ACEP insists that, to achieve this goal, government must focus attention on maximizing the opportunities in the energy sector and address the challenges it presents to the economy.
This was made known in a presentation via Zoom by the Policy Lead on Petroleum and Conventional Energy of ACEP, Mr. Kodzo Yaotse, during which he highlighted the issues that required attention and proposed some critical activities for policy direction by government.
Mr. Yaotse insisted that the GOG should make available information regarding excess electricity produced by the various power producing plants in order to be seen as credible and justify the claim that government was paying for the excess electricity generated.
“The government has consistently indicated that it is negotiating PPAs to relieve the country of excess capacity charges. However, there is no transparency around the negotiations of these PPAs.
“The recent $134 million judgment debt against the government over the termination of the Emergency Power Agreement with Ghana Power Generation Company (GPGC) Limited is only an indication of the poor judgment that has characterized such negotiations,” Mr. Yaotse added.
ACEP therefore asked GOG to prioritize the conversion of single cycle plants, particularly the KTPP and Ameri plants, which were still in the early stages of their lifecycle, to combined cycle plant to improve their production and cost efficiency to reduce consumer tariffs.
In relating the excess capacity burden of Government to her preparedness to encourage renewable energy, ACEP asked GOG to lift the suspension of the issuance of licenses for embedded generation.
Mr. Yaotse therefore observed that, in the interest of climate action and the energy transition, Government should be seen encouraging the penetration of renewable energy instead of hindering it.
On the ongoing debate about Liquified Natural Gas (LNG), Mr. Yaotse insisted that Ghana must optimize its domestic gas and suspend plans to import LNG.
“GNPC should be subjected to strict proof of the identified market that warrants the risks of importing LNG, and that, if by 2022, Ghana is unable to consume the OCTP makeup gas, some people should be held criminally liable for deliberately causing financial loss to the state,” he said.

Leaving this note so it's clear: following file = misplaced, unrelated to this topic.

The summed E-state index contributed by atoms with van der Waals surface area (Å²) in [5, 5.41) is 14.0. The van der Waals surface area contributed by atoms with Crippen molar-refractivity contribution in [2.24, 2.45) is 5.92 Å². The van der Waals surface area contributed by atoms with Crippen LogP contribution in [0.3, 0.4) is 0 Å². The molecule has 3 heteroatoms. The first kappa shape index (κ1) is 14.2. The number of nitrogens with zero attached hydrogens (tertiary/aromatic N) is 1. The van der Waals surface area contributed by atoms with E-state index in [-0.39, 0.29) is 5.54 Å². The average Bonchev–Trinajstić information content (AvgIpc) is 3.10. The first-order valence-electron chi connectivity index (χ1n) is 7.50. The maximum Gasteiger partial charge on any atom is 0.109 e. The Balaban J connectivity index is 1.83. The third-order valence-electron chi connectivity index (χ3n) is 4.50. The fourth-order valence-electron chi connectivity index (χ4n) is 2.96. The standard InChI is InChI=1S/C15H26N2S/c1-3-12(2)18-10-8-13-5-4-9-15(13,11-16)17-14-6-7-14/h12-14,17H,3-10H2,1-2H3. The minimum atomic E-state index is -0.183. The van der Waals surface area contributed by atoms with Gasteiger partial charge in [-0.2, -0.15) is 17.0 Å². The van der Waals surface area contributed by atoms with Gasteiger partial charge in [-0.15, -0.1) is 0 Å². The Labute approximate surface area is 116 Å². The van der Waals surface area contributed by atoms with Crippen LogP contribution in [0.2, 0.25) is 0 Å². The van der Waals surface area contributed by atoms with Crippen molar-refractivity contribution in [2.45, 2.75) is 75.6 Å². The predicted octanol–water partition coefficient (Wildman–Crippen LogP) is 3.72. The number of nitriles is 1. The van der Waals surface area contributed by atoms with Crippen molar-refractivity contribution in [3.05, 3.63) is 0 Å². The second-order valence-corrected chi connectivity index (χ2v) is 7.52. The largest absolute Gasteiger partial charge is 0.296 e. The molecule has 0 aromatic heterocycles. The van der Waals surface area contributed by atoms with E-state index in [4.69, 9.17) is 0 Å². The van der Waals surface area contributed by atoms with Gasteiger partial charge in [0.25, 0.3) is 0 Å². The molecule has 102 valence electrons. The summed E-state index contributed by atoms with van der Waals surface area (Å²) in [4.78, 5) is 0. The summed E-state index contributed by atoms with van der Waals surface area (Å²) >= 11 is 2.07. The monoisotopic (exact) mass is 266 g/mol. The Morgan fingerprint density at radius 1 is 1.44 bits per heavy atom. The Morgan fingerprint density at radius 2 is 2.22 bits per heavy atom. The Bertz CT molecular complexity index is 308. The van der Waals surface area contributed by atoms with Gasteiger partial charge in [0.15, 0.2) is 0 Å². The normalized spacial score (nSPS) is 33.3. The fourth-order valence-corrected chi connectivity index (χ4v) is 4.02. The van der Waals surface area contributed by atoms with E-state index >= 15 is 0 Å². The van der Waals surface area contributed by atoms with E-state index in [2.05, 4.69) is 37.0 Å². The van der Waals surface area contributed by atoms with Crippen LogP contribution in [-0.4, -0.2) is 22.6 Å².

In terms of power transmission, Mr. Yaotse said the sustainability of GRIDCo depended on a reformed power sector that paid for the investments in the transmission of power. “The fiscal position of government makes it difficult for the budget to continue to sustain investments in the transmission system,” he explained.
The Petroleum and Conventional Energy Policy Lead said, in the short term, some parts of the Energy Sector Levy Act (ESLA) proceeds should be made available for investment in critical equipment in the transmission system, and that ongoing upgrade works should be expedited to relieve power consumers of the frequent outages and low voltage currently being experienced.
Mr. Yaotse also asked GOG to revert to a transparent process to attract private capital into the distribution sector. “If this is not done in the short to medium term, the entire power sector would be in serious distress, unless government is willing to sacrifice other socio-economic investment to continue to unsustainably prop-up the power distribution sector,” he indicated.
In answering some queries from the press after the presentation, the Executive Director of ACEP, Mr. Ben Boakye said, in order for government to take these concerns seriously, there was the need to project the conversation such that it drew the needed attention.
Mr. Boakye therefore charged the media to stage a campaign that would draw attention to the energy concerns in Ghana to guide government prioritize the needful.